Modern scientists require a flexible and scalable compute environment to develop and run their workflows. Cloud computing, through Amazon Web Services, and containerized environments such as Docker provide one avenue for scalability that we use heavily at Earth Lab. It enables Earth Lab researchers to use familiar development environments such as Jupyter notebooks or RStudio on a variety of machines to meet the ever-changing computing requirements presented by Earth data science.


Cloud computing can be intimidating, but by deploying familiar development environments such as RStudio and Jupyter Notebooks in the cloud, we are lowering the barrier to entry for our scientists. By working in familiar environments, we can get our work done more quickly, with less time and effort invested in learning totally new computational workflows. As a side effect of this decision, we ensure that each user has access to their own resources, which means that they have total control over what is installed in their computational environment.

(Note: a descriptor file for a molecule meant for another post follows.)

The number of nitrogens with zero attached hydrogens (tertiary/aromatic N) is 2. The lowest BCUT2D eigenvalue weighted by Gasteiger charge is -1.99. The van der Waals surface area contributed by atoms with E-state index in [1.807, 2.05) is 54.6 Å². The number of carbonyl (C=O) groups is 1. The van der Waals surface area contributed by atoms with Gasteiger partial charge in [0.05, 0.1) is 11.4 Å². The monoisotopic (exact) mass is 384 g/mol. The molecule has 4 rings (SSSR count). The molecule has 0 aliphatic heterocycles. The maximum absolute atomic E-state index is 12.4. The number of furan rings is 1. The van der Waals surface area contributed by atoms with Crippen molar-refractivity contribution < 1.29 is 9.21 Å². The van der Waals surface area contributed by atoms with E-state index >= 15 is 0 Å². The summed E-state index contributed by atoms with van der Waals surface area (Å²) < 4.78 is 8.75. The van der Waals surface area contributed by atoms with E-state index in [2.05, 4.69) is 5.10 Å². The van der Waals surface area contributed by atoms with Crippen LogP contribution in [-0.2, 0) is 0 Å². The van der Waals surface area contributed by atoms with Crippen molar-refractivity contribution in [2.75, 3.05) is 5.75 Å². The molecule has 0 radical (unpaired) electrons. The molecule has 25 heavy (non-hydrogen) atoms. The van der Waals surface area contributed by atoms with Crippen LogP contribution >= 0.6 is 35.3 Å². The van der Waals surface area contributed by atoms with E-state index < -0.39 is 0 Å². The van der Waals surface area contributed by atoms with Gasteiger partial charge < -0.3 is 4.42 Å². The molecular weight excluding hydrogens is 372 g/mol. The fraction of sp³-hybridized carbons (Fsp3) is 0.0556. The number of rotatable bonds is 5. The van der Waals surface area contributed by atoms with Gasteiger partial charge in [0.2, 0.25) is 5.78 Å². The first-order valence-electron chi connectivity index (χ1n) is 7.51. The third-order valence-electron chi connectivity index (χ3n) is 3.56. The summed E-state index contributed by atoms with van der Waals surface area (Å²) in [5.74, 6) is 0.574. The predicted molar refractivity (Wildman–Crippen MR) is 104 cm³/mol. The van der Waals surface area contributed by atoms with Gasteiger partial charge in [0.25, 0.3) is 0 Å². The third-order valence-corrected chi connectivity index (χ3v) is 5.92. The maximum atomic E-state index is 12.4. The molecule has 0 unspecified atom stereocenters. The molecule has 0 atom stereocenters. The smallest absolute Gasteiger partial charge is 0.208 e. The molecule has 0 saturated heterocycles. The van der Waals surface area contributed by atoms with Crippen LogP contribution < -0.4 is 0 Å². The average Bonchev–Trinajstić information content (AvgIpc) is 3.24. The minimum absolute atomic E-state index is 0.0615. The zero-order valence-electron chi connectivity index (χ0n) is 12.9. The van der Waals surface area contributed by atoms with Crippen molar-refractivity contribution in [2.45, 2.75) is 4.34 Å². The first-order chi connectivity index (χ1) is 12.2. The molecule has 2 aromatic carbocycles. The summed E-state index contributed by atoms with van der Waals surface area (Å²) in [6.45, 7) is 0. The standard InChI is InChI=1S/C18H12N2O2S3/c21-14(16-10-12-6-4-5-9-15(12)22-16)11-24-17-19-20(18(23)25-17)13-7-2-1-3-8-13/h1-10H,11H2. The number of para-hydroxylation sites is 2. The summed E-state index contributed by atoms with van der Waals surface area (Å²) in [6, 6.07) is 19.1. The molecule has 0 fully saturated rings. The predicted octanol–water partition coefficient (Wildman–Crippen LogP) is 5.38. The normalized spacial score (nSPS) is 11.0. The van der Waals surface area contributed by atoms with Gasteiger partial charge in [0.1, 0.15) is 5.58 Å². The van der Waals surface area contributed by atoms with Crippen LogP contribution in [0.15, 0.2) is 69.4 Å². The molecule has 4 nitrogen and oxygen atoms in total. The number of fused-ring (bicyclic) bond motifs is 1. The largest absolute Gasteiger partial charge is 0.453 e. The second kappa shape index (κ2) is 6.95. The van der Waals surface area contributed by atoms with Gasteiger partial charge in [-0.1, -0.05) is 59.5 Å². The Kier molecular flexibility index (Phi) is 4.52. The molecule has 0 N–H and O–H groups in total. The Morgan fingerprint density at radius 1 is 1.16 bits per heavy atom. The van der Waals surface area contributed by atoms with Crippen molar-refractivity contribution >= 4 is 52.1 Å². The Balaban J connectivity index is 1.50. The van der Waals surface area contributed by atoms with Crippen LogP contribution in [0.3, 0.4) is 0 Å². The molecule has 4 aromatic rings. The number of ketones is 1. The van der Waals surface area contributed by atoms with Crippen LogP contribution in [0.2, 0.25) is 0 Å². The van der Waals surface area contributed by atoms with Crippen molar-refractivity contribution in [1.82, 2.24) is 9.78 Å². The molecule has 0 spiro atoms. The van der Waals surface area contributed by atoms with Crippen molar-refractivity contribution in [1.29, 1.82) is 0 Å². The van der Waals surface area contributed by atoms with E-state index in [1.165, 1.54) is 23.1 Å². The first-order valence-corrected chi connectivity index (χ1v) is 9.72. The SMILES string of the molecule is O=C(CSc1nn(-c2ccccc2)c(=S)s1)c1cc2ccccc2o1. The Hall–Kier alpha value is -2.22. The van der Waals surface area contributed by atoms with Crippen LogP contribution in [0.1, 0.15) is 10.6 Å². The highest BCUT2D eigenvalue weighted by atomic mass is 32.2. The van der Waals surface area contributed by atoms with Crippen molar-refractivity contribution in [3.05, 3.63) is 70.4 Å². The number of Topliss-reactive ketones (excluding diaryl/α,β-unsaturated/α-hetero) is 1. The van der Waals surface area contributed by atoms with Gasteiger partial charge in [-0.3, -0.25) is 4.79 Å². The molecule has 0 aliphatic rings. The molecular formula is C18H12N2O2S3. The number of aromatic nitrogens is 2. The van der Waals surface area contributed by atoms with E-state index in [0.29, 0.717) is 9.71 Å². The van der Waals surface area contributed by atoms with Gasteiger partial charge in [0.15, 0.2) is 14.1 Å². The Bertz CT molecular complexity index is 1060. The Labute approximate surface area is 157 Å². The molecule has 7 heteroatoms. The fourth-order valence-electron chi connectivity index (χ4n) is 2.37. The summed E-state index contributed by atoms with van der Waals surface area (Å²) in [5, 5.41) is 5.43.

To make it easy to spin up these environments, Earth Lab curates a set of Docker images that have commonly used packages pre-installed. These Docker images are hosted and built on Docker Hub, and are free to use: https://hub.docker.com/u/earthlab/


So What?

By using Docker containers, we can run identical development environments and workflows locally and in the cloud with minimal configuration pain.

Project Team

Project Lead

Natasha Stavros

Dr. E. Natasha Stavros is the Director of Earth Lab Analytics Hub. She specializes in complex systems science, data science, image processing, and information technologies. She developed these skills as a fire ecologist, but has applied them in other complex systems including NASA Flight Projects, biodiversity science, and urban ecology.